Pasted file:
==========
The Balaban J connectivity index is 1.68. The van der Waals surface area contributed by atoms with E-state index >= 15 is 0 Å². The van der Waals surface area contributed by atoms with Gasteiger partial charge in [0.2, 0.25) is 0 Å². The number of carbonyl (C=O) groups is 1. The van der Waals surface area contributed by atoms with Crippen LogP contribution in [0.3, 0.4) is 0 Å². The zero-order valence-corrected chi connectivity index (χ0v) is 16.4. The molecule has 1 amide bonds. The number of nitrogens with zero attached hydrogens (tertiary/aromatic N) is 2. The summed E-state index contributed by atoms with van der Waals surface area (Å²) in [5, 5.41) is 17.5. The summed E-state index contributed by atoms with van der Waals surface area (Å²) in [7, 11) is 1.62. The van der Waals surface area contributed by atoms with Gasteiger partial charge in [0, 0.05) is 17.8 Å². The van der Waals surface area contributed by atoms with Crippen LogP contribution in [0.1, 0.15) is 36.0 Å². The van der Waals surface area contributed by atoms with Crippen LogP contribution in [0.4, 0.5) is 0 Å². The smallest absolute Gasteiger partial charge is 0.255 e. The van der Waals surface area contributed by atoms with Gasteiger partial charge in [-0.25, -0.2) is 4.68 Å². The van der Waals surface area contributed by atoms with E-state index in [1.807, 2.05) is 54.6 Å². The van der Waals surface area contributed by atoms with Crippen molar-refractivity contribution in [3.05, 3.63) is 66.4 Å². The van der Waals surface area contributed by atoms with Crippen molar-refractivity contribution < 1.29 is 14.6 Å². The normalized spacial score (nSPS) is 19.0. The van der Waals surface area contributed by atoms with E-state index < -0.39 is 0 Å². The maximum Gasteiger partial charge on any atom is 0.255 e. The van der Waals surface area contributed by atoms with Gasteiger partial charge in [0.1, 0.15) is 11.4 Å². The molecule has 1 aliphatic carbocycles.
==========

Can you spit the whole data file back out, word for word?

The Balaban J connectivity index is 1.68. The van der Waals surface area contributed by atoms with E-state index >= 15 is 0 Å². The van der Waals surface area contributed by atoms with Gasteiger partial charge in [0.2, 0.25) is 0 Å². The number of carbonyl (C=O) groups is 1. The van der Waals surface area contributed by atoms with Crippen LogP contribution in [0.3, 0.4) is 0 Å². The zero-order valence-corrected chi connectivity index (χ0v) is 16.4. The molecule has 1 amide bonds. The number of nitrogens with zero attached hydrogens (tertiary/aromatic N) is 2. The summed E-state index contributed by atoms with van der Waals surface area (Å²) in [5, 5.41) is 17.5. The summed E-state index contributed by atoms with van der Waals surface area (Å²) in [7, 11) is 1.62. The van der Waals surface area contributed by atoms with Gasteiger partial charge in [0, 0.05) is 17.8 Å². The van der Waals surface area contributed by atoms with Crippen LogP contribution in [0.1, 0.15) is 36.0 Å². The van der Waals surface area contributed by atoms with Crippen LogP contribution in [0.4, 0.5) is 0 Å². The smallest absolute Gasteiger partial charge is 0.255 e. The van der Waals surface area contributed by atoms with Gasteiger partial charge in [-0.25, -0.2) is 4.68 Å². The van der Waals surface area contributed by atoms with E-state index in [1.807, 2.05) is 54.6 Å². The van der Waals surface area contributed by atoms with Crippen molar-refractivity contribution in [3.05, 3.63) is 66.4 Å². The van der Waals surface area contributed by atoms with Crippen molar-refractivity contribution < 1.29 is 14.6 Å². The normalized spacial score (nSPS) is 19.0. The van der Waals surface area contributed by atoms with E-state index < -0.39 is 0 Å². The maximum Gasteiger partial charge on any atom is 0.255 e. The van der Waals surface area contributed by atoms with Gasteiger partial charge in [0.1, 0.15) is 11.4 Å². The molecule has 1 aliphatic carbocycles.